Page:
Photo: Getty

In the New York Times’ Style section today, reporter Penelope Green takes a visit to the home of a couple who is showing us that love really does trump hate. Margaret Hoover, a conservative political analyst who worked in the George W. Bush White House, and her husband John Avlon, a former editor of The Daily Beast and anchor at CNN, are married, and live together in seemingly apolitical bliss.

Avlon, a self-described centrist and author of books like Independent Nation: How Centrists Can Change American Politics, and Wingnuts: How the Lunatic Fringe is Hijacking America, must have found it hard overcoming his strong ideals to marry his spouse, whom he met when they were both working on Rudy Giuliani’s 2008 presidential campaign. Wait, what?

Yes, that’s right, this example of love overcoming difference was born on a conservative candidate’s campaign, where the couple worked together (and failed) to elect someone who has most recently been in the news as a lawyer for the dumbest president of all time. It’s almost like it was meant to be.

The Times writes:

[Avlon] avoided Washington after Yale, and went to work for Mr. Giuliani because he believed that he could be more effective in city politics. Mr. Avlon is fond of quoting Fiorello LaGuardia: “There’s no Democratic or Republican way of cleaning the streets.”

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Yeah, it’s not like there’s a widely hated and still popular policy that is directly the result of Giuliani’s “way of cleaning the streets”.

The most absurd part of this story of not-so-star-crossed lovers is the assumption that they would have any reason to disagree at all. Not only is Avlon a proponent of the toothless kind of centrism that posits that we all basically have the same goals and if we are just open to debate and assume good faith we can all get along. He’s also, clearly, fairly well off. He’s an anchor at CNN, where we can presume he makes enough money to pay for half of their their historic Gramercy Park duplex, a neighborhood in the middle of Manhattan that surrounds a private garden that’s inaccessible to everyone except a few lucky millionaires.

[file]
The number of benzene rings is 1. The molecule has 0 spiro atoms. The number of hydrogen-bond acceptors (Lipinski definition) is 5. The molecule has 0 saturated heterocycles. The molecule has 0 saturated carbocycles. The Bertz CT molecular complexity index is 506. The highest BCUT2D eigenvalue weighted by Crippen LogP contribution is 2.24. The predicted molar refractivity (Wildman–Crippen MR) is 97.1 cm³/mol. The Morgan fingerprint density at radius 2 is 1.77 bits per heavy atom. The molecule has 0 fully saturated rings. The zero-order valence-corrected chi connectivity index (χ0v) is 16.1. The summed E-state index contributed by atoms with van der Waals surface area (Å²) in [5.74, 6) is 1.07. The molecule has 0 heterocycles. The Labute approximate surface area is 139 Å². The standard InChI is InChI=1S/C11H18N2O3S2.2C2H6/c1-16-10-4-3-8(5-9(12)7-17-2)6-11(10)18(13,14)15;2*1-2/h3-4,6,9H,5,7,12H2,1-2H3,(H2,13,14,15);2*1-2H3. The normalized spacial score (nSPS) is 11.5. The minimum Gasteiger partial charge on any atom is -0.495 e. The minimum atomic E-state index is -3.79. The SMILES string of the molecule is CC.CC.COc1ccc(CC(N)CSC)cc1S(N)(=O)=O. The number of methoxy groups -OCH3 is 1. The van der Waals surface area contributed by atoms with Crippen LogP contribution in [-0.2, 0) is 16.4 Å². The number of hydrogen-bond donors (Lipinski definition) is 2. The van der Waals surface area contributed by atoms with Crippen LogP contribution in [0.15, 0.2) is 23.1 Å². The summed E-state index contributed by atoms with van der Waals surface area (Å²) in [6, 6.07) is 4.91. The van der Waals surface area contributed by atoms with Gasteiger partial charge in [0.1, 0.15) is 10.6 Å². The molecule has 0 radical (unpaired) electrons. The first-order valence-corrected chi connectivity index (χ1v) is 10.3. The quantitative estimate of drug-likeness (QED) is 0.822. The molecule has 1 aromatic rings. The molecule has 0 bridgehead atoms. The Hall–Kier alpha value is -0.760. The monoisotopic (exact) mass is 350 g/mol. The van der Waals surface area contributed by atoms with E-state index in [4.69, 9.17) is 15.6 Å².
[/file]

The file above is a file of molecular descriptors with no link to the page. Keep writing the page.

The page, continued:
Hoover, on the other hand, is the great-granddaughter of Herbert Hoover, the American president best known for his ineffective response to the Great Depression. If you don’t remember from high school, the homeless encampments that popped up regularly in 1920’s America were dubbed Hoovervilles. She’s part of a political dynasty that passed down their regressive views.

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It’s hard to imagine any reason why this couple would struggle to get along. They’re both wealthy. They’re both white. They both have cushy jobs in the mainstream media. They both attended fancy prep schools. Truly, there is more that unites them than that divides them.

The Times’ theory that their marriage can teach us anything about “overcoming the orthodoxies that divide us” is ridiculous. Like most political elites, these people—despite their minor differences in approach—want the same things. They want stability, to uphold the status quo that keeps them and their friends in fancy apartments and nice jobs.

Liberals (or “centrists”) may disapprove of conservative policy on a service level, and I’m sure Avlon voted for Hillary. But as we see in Congress, they have a hell of a lot more in common with rich Republicans than they do with the working class, not to mention the undocumented migrants whom the president they claim to hate is currently torturing at our border. Only a paper that represents the interests of this group above all others could mistake this convenient partnership for anything other than business as usual.